Several things may cause a sore tongue including trauma such as biting or burning the tongue, smoking cigarettes, or having a canker sore on the tongue, according to WebMD. The tongue can also get sore from anemia, diabetes or having enlarged papillae.
Many of these conditions also cause the tongue to be red, which can stem from a vitamin deficiency, WebMD states. Someone who is lacking in vitamin B12 or folic acid is at risk of having a red tongue. Another cause for a red tongue is a geographic tongue, which is sometimes referred to as glossitis. This causes reddish spots on the tongue that look like a map. Some patches of red also have whitish areas with geographic tongue. If the tongue is also sore due to this condition, topical medications are available.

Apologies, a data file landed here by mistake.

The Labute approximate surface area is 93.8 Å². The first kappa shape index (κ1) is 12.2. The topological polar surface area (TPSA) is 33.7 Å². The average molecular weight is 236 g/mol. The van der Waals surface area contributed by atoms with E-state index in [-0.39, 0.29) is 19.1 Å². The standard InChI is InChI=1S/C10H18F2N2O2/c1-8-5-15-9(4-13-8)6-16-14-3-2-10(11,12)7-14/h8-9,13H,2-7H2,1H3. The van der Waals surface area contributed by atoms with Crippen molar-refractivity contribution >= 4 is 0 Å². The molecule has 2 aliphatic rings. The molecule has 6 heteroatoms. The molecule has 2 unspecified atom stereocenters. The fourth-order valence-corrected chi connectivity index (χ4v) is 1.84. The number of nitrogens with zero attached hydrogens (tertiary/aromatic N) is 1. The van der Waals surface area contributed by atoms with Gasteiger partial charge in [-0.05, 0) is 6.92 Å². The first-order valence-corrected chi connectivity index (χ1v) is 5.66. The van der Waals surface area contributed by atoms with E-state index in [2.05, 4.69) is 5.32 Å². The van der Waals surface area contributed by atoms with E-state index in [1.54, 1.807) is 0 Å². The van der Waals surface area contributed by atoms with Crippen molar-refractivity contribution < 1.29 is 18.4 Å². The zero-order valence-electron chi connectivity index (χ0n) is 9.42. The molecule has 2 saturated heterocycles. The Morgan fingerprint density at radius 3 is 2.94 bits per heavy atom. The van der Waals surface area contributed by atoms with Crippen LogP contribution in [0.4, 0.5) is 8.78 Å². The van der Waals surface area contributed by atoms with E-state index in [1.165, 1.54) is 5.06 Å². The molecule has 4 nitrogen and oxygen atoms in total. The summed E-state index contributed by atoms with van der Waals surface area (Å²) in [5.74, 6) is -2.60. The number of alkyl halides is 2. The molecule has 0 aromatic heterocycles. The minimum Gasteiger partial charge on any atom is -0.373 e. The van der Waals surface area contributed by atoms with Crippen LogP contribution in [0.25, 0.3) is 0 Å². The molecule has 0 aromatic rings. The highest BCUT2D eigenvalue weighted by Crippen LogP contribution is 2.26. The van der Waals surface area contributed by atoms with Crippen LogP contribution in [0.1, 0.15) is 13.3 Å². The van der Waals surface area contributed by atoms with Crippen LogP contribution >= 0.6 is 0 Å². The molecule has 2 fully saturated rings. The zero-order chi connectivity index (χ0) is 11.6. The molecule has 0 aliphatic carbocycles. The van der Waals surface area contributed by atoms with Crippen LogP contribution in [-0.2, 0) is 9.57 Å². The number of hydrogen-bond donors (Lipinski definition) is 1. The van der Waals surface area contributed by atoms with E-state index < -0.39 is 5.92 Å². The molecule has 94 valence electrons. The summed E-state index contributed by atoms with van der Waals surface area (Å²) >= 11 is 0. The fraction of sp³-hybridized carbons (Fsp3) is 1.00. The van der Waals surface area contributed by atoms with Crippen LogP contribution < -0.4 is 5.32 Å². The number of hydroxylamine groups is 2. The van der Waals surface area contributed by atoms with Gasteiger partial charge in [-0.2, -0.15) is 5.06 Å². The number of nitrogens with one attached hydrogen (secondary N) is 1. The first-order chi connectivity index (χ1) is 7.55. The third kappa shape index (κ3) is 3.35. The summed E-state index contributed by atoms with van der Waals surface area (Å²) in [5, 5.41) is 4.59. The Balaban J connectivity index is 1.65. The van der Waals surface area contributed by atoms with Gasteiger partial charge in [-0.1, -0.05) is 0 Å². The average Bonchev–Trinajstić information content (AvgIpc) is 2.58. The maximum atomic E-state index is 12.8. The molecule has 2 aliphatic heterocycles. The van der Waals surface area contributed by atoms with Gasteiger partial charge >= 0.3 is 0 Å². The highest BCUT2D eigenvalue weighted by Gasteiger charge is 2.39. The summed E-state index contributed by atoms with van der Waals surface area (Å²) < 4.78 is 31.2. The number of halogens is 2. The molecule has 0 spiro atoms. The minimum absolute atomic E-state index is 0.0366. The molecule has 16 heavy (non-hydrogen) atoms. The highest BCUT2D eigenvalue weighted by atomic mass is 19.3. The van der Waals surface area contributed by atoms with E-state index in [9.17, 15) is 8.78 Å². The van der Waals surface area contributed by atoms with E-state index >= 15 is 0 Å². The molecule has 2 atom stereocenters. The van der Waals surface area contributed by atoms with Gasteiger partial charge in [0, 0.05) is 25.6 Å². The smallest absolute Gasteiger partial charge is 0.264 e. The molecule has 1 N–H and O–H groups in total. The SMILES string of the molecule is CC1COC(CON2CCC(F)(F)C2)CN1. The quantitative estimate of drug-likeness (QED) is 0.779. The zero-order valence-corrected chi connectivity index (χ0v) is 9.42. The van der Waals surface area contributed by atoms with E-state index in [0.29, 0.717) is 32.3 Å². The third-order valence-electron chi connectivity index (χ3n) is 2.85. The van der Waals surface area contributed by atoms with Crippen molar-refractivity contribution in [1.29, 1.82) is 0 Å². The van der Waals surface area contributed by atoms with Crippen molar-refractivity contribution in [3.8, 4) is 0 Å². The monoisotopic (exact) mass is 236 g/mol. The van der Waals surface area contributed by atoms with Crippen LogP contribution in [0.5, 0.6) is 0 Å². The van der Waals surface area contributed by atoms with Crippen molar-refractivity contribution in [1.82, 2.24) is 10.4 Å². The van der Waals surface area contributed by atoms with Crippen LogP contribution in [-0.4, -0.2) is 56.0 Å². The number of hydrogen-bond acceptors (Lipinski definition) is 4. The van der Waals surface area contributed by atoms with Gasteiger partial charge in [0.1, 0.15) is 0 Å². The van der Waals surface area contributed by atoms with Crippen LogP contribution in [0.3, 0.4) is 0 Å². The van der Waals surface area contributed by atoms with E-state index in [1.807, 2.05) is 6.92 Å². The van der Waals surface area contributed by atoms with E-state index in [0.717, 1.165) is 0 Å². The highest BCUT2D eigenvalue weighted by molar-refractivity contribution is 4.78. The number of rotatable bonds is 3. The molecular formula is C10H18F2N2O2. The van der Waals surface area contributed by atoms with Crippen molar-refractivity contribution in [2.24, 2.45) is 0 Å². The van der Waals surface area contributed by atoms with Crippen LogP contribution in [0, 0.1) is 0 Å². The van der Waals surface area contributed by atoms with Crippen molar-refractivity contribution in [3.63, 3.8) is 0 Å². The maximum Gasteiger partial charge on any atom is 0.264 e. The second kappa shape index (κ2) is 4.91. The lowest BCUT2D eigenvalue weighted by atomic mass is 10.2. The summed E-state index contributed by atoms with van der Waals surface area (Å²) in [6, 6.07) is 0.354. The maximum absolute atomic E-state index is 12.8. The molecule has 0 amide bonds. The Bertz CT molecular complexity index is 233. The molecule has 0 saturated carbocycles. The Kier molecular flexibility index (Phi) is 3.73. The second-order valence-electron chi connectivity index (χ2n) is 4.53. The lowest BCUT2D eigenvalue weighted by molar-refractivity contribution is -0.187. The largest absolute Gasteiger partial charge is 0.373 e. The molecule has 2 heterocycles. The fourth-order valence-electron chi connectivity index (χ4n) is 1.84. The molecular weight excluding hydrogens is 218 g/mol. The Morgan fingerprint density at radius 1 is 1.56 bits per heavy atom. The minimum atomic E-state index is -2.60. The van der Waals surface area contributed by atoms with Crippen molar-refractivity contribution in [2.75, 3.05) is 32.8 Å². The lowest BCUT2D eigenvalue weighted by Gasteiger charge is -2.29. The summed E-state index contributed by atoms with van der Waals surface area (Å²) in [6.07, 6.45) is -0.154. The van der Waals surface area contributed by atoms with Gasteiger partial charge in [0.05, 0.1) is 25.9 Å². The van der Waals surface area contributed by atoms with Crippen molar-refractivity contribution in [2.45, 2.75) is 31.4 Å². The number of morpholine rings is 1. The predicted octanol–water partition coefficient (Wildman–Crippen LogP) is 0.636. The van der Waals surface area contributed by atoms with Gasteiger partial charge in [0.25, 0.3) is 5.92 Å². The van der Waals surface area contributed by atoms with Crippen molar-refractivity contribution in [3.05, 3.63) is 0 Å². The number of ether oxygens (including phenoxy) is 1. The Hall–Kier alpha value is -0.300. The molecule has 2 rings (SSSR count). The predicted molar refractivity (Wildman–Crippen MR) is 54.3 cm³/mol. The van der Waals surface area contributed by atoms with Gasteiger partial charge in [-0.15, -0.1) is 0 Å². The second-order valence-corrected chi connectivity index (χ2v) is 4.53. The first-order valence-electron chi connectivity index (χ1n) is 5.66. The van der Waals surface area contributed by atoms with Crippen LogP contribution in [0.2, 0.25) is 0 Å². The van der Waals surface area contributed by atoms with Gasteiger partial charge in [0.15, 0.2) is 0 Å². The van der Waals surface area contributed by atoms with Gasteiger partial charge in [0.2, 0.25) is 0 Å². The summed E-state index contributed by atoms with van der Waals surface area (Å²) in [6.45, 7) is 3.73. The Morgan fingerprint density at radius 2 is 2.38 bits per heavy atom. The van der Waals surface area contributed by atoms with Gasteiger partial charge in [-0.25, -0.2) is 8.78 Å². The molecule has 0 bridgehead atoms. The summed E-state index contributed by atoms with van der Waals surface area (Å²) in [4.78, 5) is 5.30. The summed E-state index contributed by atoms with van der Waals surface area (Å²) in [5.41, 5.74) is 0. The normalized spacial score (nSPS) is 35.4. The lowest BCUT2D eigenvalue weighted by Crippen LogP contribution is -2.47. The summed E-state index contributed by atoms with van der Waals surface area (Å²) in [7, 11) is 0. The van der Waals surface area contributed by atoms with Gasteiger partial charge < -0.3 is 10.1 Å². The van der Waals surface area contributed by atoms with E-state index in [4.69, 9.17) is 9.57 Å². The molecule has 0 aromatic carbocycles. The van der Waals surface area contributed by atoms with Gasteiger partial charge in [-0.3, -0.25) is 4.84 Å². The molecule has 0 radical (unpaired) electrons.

Scarlet fever is a common reason for a sore and red tongue in younger children, according to WebMD. If a child has a tongue that is red and also has a fever, a pediatrician should be called right away. Antibiotics are necessary for this condition. Some children experience only the pink tongue and fever, though others also have soreness on the tongue from the condition. Scarlet fever most often occurs with children that are five years old and younger.